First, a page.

Being Dutch

The #onlyinHolland hashtag

I by no means started this hashtag, however I have certainly been adding to it over the past year and a half!! Earlier today I posted a link to a ‘Dutch people are weird’ Buzzfeed article – if you haven’t seen it yet, here’s the link: 27 Times The Netherlands Went Way, Way Too Far

But they definitely missed a few, so here’s my version… #ONLYINHOLLAND

1. Standard get-your-tits-out fountain in a kids theme park

Mermaid

2. Dutch ‘wisdom’ tiles

Sound advice

3. When you love milk so much it starts talking to you

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Good morning, have a nice milk. #onlyinholland

A post shared by Chloe Bliss (@chloebliss) on

 

4. This Dutch policewoman fancied a chilled shift

5. What’s the worst-kaas scenario? 

Worst Kaas scenario

6. No Dutch people allowed

Only Dutch people allowed

7. Casual Friday in Amsterdam

Casual Friday

8. Riding a dike. Literally. 

Riding a dike

9. When you’re too Dutch to queue or too drunk to speak: hot food vending machines

Febo, Utrecht

10. Christmas time in the Netherlands = Butt Plug Santa

 

11. When you can’t wait 25 years for a circle party so you just celebrate 12.5 years of marriage instead

12.5 jaar getrouwd

12. When you forget to order a large beer…

Thimble of beer

13. When you’re done with your bike

Utrecht Grachten

14. When your love for cheese is off the scale

Cheese Museum, Amsterdam

15. Thriftiness is life. Even the Princess can’t resist a bargain

Hayley x

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The Dutch Guide to Cycling

Your alternative guide to cycling in the Netherlands…

“There is no happier cyclist than a Dutch cyclist” (CyclinginHolland.com) but why is this? The flat land? The most extensive cycle network in the world? Priority over motorised vehicles? Who knows for sure… but the Dutch bloody love their two-wheeled best friends.

So, what does it take to be a Dutch cyclist?

© niputaidea / Creative Commons / CC BY 2.0

© niputaidea / Creative Commons / CC BY 2.0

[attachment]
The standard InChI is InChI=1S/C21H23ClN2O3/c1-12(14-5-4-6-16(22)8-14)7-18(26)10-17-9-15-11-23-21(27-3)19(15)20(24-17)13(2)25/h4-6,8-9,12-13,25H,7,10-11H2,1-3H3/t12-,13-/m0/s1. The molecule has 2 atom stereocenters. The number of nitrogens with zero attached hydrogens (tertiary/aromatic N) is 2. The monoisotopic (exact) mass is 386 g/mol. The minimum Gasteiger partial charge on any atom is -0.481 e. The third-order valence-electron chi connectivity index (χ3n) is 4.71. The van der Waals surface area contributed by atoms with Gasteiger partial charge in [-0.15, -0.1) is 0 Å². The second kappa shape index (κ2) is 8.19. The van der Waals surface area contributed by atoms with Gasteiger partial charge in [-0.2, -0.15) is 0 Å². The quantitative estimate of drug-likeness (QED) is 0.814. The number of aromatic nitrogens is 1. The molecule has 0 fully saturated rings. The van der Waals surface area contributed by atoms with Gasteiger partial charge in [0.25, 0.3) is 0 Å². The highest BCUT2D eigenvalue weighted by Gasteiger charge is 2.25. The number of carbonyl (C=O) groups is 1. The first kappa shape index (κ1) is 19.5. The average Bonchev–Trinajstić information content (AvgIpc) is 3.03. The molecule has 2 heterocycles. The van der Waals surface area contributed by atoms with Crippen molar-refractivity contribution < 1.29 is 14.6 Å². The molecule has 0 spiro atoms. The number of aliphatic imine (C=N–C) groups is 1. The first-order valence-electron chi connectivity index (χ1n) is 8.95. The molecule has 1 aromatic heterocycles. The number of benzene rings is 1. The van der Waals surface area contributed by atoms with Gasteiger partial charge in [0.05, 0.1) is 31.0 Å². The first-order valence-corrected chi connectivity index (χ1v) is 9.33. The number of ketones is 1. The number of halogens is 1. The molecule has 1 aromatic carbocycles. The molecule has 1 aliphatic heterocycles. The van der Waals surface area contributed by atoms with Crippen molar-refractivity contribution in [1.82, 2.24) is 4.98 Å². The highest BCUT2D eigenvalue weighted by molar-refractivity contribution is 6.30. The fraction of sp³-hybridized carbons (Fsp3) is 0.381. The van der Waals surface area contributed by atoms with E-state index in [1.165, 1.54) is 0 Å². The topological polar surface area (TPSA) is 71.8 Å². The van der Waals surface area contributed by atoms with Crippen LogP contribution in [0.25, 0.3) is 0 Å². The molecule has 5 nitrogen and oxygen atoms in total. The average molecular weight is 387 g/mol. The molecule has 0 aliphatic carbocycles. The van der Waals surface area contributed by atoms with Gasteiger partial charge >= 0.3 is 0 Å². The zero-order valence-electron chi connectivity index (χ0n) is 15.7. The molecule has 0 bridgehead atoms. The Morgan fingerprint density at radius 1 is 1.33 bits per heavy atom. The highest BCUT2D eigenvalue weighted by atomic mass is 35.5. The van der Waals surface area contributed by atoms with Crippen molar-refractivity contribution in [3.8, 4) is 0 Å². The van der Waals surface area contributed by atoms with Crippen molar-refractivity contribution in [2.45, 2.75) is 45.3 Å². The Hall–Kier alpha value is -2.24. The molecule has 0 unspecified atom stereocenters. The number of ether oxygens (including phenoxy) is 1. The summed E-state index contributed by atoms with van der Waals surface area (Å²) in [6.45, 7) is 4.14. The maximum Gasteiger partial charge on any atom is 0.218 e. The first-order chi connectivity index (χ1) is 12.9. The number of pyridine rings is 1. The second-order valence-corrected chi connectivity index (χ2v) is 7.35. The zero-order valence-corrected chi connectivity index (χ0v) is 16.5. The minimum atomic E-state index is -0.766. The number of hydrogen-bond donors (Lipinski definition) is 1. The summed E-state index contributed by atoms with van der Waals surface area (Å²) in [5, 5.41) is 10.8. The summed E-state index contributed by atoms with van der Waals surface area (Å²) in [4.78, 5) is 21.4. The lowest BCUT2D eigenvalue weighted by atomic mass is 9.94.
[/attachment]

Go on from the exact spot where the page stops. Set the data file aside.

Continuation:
1. Your bike has no gears and a foot brake.

2. You lock it with a strange ring contraption – a “ringslot”, which no one else has ever heard of.

3. Your bike is named after a granny.

4. You scoff at the mere thought of wearing a helmet! How ridiculous!

5. You take your bike on holiday with you. And if you can’t… you hire one instead.

Camping with bikes

6. If you are in possession of children, you buy a bike with a wheelbarrow on the front to transport them to school.

7. You can carry multiple children.

8. Or a fully grown adult on the parcel shelf.

9. There are more bikes than people in your household.

Bikes at Hilversum Station

10. Ladies: You have adorned your bike with a basket, flowers, a colourful paint job… or all three.

11. In order to prevent theft – your bike is a rust bucket with a permanent squeak.

12. You park it next to a nicer bike in the hope that it won’t get stolen.

13. You can ride whilst rolling a joint.

14. Or carrying a case of beer.

15. Or a printer.

Cycling whilst carrying large objects

16. In fact, your ability to ride when stoned, inebriated, or both means you can cycle to the kroeg (pub) or to parties!

17. You can have a completely normal conversation on your mobile phone without wobbling, swearing or falling off.

18. Hell, you can ride with no hands.

19. You are a champion, superhuman bike rider.

20. You are Dutch.

Hayley x

Strange Dutch Celebrations: Having a baby in the Netherlands

This is the last post in the mini-series: Strange Dutch Celebrations.

(Just in case you missed the other posts: Seeing Abraham & Sarah (Turning 50 in the Netherlands) and The 12 and a half year wedding anniversary.)

Beschuit met muisjes

From these previous posts, we learned that Dutch people are a bit barmy when it comes to celebrating birthdays and anniversaries… So what happens when they have a baby?

Well, my dear readers… you’re in for a treat! It’s about to get a whole lot weirder.

Back home, in England, when someone has a baby… they will probably call their Mum… and then after a few days, the (hopefully) happy couple will get in touch with other friends and family to announce their new arrival. Some people plaster the event all over Facebook. Their choice.

In Holland?

You just announce it to the whole street! With coloured banners, bunting, balloons etc (blue for a boy, pink for a girl) possibly a stork… and any other baby related paraphernalia you can think of.

Situatie gewijzigd = situation changed

Situatie gewijzigd = situation changed

Situation changed! It sure has!!